How Archaeologist Colleen Batey Travels from Home
For the last 20 years, I have spent my summers working on expedition ships across the northern hemisphere. The rest of the year, until recently, was spent teaching at the University of Glasgow. I have taught at all levels and excavated widely in my 40 year career as an archaeologist of the Viking era. Being at home in isolation is not a natural state for me, although it is actually one which turns out to have several upsides.
On the assumption that all friends and family are keeping well, my mind is free to focus on other matters and in this, my constant companion at home in beautiful Argyll in Western Scotland is music. I find this acts as a kickstart to so many memories from my travels—whether it be a track once used as the background to a DVD made during one of our adventures, or one which simply reminds me of friends on board and the places we shared together.
The most evocative music is surely Mendelssohn’s Hebridean Overture and Fingal’s Cave in particular, written in 1830 during his travels in the Western Isles—Staffa in this case—and evoking memories of the basaltic columns rising steeply from the ocean near Iona, off Mull. This is a majestic site and most certainly a mesmeric place, and the music is most certainly evocative of that location. I conjure up images of Zodiacs in the caves, breathless climbs to the top of the island, and scores of puffins peeping from their burrows. I can almost hear our geologist enthusing about the formation of the basaltic columns, and their links to the Giant’s Causeway of Northern Ireland, expecting the arrival of the giant Finn striding through the inevitable mists!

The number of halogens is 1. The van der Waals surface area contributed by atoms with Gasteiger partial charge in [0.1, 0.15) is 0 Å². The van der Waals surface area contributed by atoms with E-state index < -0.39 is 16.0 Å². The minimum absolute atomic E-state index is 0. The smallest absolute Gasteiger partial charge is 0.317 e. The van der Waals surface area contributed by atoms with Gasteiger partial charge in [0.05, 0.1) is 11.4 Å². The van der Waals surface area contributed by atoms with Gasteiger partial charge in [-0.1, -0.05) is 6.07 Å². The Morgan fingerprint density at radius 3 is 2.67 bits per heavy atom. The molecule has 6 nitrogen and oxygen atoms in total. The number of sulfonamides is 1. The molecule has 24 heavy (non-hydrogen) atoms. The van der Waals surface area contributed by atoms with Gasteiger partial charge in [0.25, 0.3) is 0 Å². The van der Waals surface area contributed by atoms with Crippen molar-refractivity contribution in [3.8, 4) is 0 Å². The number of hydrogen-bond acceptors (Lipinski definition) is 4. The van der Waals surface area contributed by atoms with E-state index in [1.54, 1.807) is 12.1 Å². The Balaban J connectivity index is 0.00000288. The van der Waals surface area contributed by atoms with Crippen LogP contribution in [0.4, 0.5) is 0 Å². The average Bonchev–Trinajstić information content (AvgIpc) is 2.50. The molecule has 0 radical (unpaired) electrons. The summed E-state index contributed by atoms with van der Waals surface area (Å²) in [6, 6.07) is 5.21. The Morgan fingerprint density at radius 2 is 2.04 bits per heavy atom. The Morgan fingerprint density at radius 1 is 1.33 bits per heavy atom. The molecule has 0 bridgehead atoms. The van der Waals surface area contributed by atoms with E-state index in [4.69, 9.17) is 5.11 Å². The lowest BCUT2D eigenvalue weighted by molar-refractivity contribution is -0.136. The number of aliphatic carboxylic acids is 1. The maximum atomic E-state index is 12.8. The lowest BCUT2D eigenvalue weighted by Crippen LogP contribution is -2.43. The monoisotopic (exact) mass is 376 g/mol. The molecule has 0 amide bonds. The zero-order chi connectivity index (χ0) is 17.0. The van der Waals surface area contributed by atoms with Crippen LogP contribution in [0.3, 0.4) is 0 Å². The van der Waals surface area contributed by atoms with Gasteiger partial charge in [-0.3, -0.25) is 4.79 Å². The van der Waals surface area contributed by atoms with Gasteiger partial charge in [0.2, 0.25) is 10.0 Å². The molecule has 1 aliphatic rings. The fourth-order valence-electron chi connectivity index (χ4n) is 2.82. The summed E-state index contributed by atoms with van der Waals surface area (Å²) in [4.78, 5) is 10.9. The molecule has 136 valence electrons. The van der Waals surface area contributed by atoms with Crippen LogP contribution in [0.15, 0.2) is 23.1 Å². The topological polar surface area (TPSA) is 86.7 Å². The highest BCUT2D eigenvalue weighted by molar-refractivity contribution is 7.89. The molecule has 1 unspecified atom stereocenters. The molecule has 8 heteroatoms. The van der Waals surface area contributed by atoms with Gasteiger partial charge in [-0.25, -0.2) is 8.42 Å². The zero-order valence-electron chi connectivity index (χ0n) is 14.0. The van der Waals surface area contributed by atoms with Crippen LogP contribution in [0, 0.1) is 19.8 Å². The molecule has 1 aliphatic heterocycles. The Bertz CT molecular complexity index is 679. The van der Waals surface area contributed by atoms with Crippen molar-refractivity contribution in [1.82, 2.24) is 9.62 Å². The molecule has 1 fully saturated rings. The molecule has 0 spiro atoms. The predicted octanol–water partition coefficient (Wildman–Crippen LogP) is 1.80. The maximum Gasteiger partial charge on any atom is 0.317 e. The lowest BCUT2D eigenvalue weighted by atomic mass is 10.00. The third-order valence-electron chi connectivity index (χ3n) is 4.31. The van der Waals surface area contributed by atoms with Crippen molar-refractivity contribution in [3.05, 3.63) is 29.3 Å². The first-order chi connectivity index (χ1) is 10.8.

My funniest memory, though, is most certainly the year we sailed around the island—allegedly to the strains of the Hebridean Overture through the ship’s loudspeaker system—but unfortunately it was not Fingal’s Cave or indeed anything close to that we heard. Who would have thought that Finlandia by Sibelius was a suitable substitute? Everyone noticed, of course, except the person in charge of the music!
So for now, such proxy reminders must suffice. While these are poor substitutes for our real adventures, this quiet time gives us chance to reflect on how lucky we all are, and will be again, to explore the wonders of our shores far and wide. It is the friendships we have gained, the experiences shared, and the memories revisited that will pull us through this, the strangest of times.